I have previously argued that the States are losing their political credibility. But this is not simply because of Commonwealth expansionism. Their approach to health management resembles the famous tactics of Ron Barassi in the 1970 VFL Grand Final, which has been described as, "Handball, Handball, Handball!". When they cede their responsibilities in this way they are willing participants in their own political decline.
In such an environment it is not surprising that the Commonwealth now feels emboldened enough to by-pass the States and directly fund and administer State public hospitals. It did not have to be this way. As recently as February, 1994 a State Premier (Richard Court) unambiguously stated that:
"Health and Education are just two key areas of Australian life in which both the formulation and delivery of services should be done at a local level so that these services are both appropriate and accountable".21
This was a clear statement of a State government willing to accept primary responsibility for service provision. In 2007, as Caring for our Health makes clear, it is no longer possible to find a State government willing to accept policy and service delivery responsibilities for its hospitals.
This co-ordinated policy of squibbing by the States gives all the indication of a deliberate and ongoing political strategy on their part to seek to put responsibility at the feet of the Commonwealth. It seems part of their day-to-day political management of issues in the health portfolio. The consequences of such an approach are now coming home to roost.
Only two years ago, in April, 2005 the Commonwealth Health Minister floated the idea of completely by-passing the States and allocating health funds directly to "regional bodies",22 only for the Prime Minister to reply that:
"I am not persuaded that the effectiveness or efficiency of healthcare in Australia would be improved by the Commonwealth assuming responsibility for public hospitals".23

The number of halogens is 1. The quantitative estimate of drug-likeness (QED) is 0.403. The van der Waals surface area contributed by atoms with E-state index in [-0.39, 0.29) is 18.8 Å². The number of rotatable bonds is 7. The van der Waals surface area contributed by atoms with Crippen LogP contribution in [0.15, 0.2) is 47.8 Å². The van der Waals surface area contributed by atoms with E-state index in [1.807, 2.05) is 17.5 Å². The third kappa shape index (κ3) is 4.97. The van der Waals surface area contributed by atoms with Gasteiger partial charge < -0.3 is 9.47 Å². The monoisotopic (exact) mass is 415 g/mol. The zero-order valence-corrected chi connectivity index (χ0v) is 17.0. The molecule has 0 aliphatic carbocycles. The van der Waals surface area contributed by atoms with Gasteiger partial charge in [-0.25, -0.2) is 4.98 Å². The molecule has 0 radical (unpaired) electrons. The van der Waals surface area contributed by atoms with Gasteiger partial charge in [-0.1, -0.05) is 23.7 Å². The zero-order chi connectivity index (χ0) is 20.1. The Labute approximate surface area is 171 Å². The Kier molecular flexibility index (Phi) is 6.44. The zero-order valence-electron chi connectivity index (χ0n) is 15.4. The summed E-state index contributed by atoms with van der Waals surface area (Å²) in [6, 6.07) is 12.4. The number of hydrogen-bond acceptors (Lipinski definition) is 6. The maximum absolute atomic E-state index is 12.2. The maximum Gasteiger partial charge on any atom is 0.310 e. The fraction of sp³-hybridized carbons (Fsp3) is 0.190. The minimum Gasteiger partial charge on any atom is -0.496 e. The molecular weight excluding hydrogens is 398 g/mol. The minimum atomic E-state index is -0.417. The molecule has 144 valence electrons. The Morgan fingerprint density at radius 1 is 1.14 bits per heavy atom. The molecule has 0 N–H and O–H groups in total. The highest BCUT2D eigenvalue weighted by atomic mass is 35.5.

Clearly something has changed since then. The Commonwealth has recently announced a policy of "inviting" public hospitals to volunteer themselves for take-overs.24 It's still too early to tell how this policy will work out, but the initial indications surrounding the Mersey Hospital in Tasmania are that this could be a popular policy and more takeovers could result.
The intervention in the Mersey Hospital in Tasmania is likely to be viewed by many through the prism of Commonwealth political expediency in an election year, but this does not tell the full story. When asking, "How has it come to this?", State governments might well look in the mirror and consider their own role in how their handballing strategy has created the environment in which the public has lost faith in their ability to do their job properly, and led to a situation where such a Commonwealth take-over is likely to be a vote winner.
Yet the State handballing strategy shows no signs of changing. In June this year the New South Wales government announced a new policy for public dental health services---only to cry for the Commonwealth to fund it as soon as it was announced.25 This led to the predictable retort from the Commonwealth that States had become "glorified beggars", rather than sovereign states willing to take responsibility for their own programs.26